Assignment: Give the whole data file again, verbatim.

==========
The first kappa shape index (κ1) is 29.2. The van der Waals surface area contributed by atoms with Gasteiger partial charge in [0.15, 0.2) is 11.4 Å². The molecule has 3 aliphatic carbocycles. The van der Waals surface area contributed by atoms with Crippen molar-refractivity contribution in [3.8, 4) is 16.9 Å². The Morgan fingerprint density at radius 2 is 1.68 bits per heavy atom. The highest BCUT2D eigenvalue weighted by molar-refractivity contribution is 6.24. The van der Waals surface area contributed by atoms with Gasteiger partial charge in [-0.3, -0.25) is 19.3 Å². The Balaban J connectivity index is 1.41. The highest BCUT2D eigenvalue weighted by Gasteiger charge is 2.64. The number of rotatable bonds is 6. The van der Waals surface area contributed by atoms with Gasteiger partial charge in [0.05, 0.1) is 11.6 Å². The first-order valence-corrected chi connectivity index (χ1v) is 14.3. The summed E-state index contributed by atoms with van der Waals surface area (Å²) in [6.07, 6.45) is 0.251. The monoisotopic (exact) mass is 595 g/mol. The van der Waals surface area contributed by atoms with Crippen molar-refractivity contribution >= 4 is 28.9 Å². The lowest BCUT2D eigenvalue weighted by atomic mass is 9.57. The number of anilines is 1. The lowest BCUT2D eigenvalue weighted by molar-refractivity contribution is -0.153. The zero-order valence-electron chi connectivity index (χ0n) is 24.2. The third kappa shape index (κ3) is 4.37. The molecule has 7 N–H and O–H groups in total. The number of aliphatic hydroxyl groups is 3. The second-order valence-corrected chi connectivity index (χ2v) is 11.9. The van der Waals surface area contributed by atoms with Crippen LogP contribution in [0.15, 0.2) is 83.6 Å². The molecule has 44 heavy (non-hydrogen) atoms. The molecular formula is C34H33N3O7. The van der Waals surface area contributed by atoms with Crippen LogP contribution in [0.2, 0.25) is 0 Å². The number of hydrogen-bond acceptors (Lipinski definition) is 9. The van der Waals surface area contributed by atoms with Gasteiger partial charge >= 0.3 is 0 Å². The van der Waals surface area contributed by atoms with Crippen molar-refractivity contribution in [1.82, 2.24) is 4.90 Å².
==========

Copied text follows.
The first kappa shape index (κ1) is 29.2. The van der Waals surface area contributed by atoms with Gasteiger partial charge in [0.15, 0.2) is 11.4 Å². The molecule has 3 aliphatic carbocycles. The van der Waals surface area contributed by atoms with Crippen molar-refractivity contribution in [3.8, 4) is 16.9 Å². The Morgan fingerprint density at radius 2 is 1.68 bits per heavy atom. The highest BCUT2D eigenvalue weighted by molar-refractivity contribution is 6.24. The van der Waals surface area contributed by atoms with Gasteiger partial charge in [-0.3, -0.25) is 19.3 Å². The Balaban J connectivity index is 1.41. The highest BCUT2D eigenvalue weighted by Gasteiger charge is 2.64. The number of rotatable bonds is 6. The van der Waals surface area contributed by atoms with Gasteiger partial charge in [0.05, 0.1) is 11.6 Å². The first-order valence-corrected chi connectivity index (χ1v) is 14.3. The summed E-state index contributed by atoms with van der Waals surface area (Å²) in [6.07, 6.45) is 0.251. The monoisotopic (exact) mass is 595 g/mol. The van der Waals surface area contributed by atoms with Crippen molar-refractivity contribution >= 4 is 28.9 Å². The lowest BCUT2D eigenvalue weighted by atomic mass is 9.57. The number of anilines is 1. The lowest BCUT2D eigenvalue weighted by molar-refractivity contribution is -0.153. The zero-order valence-electron chi connectivity index (χ0n) is 24.2. The third kappa shape index (κ3) is 4.37. The molecule has 7 N–H and O–H groups in total. The number of aliphatic hydroxyl groups is 3. The second-order valence-corrected chi connectivity index (χ2v) is 11.9. The van der Waals surface area contributed by atoms with Crippen LogP contribution in [0.15, 0.2) is 83.6 Å². The molecule has 44 heavy (non-hydrogen) atoms. The molecular formula is C34H33N3O7. The van der Waals surface area contributed by atoms with Crippen LogP contribution in [0.2, 0.25) is 0 Å². The number of hydrogen-bond acceptors (Lipinski definition) is 9. The van der Waals surface area contributed by atoms with Gasteiger partial charge >= 0.3 is 0 Å². The van der Waals surface area contributed by atoms with Crippen molar-refractivity contribution in [1.82, 2.24) is 4.90 Å².